As against Sanyas , Lal-Ded believes that a seeker need not give up his/ her Grahst ashram (normal family life) in order to seek union with the Absolute. Yet she wants a human being to give up sensual pleasures, material wealth and ego for better spiritual experience through suffering and awakening of soul which is a reflection of Hindu philosophy. In Vaakh 123 she says;

Traishe bochche mo kraishnavun,

Yani tcheye taane sandarun deeh;

Phrath chon daarun te paarun,

Kar vopkarun suy chuy krey.

(Don’t torture your body by refusing it food and drink to appease Gods. Feed it whenever it needs. Hell with expensive clothes and delicious foods, these can’t make you better. Help others in their need, there is no better worship.)

Lalleshwari believes in maintaining a moderate life style coupled with contentment (V99). In some vaakhs she uses the Socratic dialogue method by asking questions and then trying to find answer for them to reach goal of life (cf 102-103,237-238).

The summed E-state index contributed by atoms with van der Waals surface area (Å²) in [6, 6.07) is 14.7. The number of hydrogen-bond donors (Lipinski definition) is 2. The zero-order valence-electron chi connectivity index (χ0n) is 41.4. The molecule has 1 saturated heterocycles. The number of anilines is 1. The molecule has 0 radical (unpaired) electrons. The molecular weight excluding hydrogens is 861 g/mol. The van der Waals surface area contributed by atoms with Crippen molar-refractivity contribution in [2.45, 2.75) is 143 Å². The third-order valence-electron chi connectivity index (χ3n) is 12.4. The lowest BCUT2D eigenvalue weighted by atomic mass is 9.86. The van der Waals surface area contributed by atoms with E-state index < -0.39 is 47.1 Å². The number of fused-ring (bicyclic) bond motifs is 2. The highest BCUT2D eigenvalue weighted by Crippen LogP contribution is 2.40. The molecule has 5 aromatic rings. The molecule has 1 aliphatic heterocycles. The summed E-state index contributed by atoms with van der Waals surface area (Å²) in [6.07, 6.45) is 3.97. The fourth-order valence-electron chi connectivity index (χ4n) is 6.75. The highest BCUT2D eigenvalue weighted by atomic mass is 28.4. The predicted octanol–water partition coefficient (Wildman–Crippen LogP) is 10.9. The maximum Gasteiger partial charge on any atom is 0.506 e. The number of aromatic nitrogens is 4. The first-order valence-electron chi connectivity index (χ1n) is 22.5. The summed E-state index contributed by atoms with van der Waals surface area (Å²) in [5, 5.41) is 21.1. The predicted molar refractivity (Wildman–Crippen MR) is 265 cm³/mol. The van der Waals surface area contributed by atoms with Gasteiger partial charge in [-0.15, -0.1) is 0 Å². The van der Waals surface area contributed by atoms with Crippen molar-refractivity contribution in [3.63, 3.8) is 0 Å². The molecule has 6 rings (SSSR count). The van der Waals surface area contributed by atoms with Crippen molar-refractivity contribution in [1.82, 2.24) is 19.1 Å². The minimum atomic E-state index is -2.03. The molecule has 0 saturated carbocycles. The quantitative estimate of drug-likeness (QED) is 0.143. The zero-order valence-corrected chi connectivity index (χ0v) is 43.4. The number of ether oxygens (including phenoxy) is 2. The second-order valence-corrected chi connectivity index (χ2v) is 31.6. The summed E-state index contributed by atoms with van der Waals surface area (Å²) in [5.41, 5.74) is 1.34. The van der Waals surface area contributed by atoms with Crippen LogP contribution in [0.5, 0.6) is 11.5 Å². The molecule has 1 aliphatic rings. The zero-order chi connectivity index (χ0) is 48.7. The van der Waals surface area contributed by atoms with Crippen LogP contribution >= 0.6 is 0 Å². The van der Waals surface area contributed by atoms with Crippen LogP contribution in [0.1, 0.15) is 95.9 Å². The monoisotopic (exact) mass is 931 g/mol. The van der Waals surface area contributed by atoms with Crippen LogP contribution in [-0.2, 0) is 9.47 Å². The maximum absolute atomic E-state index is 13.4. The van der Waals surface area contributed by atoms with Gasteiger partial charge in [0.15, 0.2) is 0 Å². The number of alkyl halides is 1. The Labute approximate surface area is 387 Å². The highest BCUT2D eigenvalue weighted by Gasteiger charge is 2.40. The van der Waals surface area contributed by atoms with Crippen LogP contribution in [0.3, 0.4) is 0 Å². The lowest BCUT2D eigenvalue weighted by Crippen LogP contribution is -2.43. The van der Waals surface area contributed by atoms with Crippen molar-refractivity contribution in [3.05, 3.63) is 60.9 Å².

As per Lalla awakening of soul and self-realization is essential for attaining salvation from the pain of continuous cycle of births and deaths. Her teachings are strewn all over her quatrains like gems of pearl which the author has tried to make a rosary of. As per the author, “ Lalleshuri was one of the leading expounders of Kashmir Shaivism ,the internationally renowned philosophy depicting oneness of man with the absolute. As a poet and an ascetic she sang in an easily intelligible word the terse principles of Kashmir Shaivism, Yoga and Tantra henceforth limited within the corridors of highly educated scholars and saints of yore.” Further she relates her ecstasy when she watched Shiva and Shakti together in their heavenly abode as per V 177.

From vaakhs 215 to 221 she has thrown light on the importance of ‘OM’ which she considers as pivotal to life since it represents the basic sound of life (Naad) that sustains the world. In Vaakh 215 she says;

Omai akuy achchur porum,

Suy ha mali rotum wondus manz;

Suy ha mali kani paeth gurum ti tchurum,